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Dimensions of Privacy

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18739A: Foundations of Security and Privacy Dimensions of Privacy Anupam Datta Fall 2009 * * * * * * * * * * * * * * * * * Remark 1. The summation (over x in RDB) is ... – PowerPoint PPT presentation

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Title: Dimensions of Privacy


1
Dimensions of Privacy
18739A Foundations of Security and Privacy
  • Anupam Datta
  • Fall 2009

2
Privacy in Organizational Processes
Patient medical bills
Patient information
Insurance Company
Hospital
Drug Company
Aggregate anonymized patient information
Advertising
PUBLIC
Complex Process within a Hospital
Patient
Achieve organizational purpose while respecting
privacy expectations in the transfer and use of
personal information (individual and aggregate)
within and across organizational boundaries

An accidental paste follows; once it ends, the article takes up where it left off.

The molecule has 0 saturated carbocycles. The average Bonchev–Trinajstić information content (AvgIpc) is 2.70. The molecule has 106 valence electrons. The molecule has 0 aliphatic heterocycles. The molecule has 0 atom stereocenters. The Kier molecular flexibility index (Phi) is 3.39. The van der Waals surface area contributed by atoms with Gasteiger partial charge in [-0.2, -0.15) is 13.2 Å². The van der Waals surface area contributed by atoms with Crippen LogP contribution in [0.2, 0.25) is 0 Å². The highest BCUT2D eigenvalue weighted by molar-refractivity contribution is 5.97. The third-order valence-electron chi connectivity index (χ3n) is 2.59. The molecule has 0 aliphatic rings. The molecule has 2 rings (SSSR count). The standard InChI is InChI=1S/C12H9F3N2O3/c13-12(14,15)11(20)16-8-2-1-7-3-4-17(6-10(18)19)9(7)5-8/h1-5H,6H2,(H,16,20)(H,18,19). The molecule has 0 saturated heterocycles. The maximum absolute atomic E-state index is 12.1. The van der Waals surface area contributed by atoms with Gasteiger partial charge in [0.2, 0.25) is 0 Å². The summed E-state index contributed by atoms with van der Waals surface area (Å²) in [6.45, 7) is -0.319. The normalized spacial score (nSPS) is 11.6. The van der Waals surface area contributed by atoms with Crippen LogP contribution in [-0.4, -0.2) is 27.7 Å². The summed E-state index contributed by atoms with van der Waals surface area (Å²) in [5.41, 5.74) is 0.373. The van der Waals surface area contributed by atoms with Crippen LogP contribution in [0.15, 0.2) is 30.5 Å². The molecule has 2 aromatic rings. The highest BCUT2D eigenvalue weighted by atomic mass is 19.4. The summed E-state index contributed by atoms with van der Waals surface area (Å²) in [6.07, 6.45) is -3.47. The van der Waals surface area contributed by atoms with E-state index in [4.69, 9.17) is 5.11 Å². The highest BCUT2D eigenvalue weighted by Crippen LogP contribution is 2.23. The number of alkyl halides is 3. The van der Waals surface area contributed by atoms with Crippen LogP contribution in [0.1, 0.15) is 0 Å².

3
Dimensions of Privacy
What is Privacy? Philosophy, Law, Public Policy
Express and Enforce Privacy Policies Programming
Languages, Logics, Usability
Database Privacy Statistics, Cryptography
4
Philosophical studies on privacy
  • Reading
  • Overview article in Stanford Encyclopedia of
    Philosophy
  • http//plato.stanford.edu/entries/privacy/
  • Alan Westin, Privacy and Freedom, 1967
  • Ruth Gavison, Privacy and the Limits of Law, 1980
  • Helen Nissenbaum, Privacy as Contextual
    Integrity, 2004 (more on Nov 8)

5
Westin 1967
  • Privacy and control over information
  • Privacy is the claim of individuals, groups or
    institutions to determine for themselves when,
    how, and to what extent information about them is
    communicated to others
  • Relevant when you give personal information to a